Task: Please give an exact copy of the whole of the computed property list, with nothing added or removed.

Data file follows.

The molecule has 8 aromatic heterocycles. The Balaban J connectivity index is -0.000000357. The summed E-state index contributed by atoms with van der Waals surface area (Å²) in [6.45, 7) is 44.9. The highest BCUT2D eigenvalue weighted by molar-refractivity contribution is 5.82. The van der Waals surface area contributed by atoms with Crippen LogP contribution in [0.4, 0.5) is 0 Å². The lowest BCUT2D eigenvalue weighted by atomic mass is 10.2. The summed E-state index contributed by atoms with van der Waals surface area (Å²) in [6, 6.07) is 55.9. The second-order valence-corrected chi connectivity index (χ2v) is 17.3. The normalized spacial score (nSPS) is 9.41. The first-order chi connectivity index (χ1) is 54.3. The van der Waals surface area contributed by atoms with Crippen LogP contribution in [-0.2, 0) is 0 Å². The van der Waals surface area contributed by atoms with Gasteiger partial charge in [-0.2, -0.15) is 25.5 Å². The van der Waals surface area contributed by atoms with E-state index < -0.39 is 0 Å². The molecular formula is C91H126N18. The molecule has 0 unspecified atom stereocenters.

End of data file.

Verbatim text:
The molecule has 8 aromatic heterocycles. The Balaban J connectivity index is -0.000000357. The summed E-state index contributed by atoms with van der Waals surface area (Å²) in [6.45, 7) is 44.9. The highest BCUT2D eigenvalue weighted by molar-refractivity contribution is 5.82. The van der Waals surface area contributed by atoms with Crippen LogP contribution in [0.4, 0.5) is 0 Å². The lowest BCUT2D eigenvalue weighted by atomic mass is 10.2. The summed E-state index contributed by atoms with van der Waals surface area (Å²) in [6, 6.07) is 55.9. The second-order valence-corrected chi connectivity index (χ2v) is 17.3. The normalized spacial score (nSPS) is 9.41. The first-order chi connectivity index (χ1) is 54.3. The van der Waals surface area contributed by atoms with Crippen LogP contribution in [-0.2, 0) is 0 Å². The van der Waals surface area contributed by atoms with Gasteiger partial charge in [-0.2, -0.15) is 25.5 Å². The van der Waals surface area contributed by atoms with E-state index < -0.39 is 0 Å². The molecular formula is C91H126N18. The molecule has 0 unspecified atom stereocenters.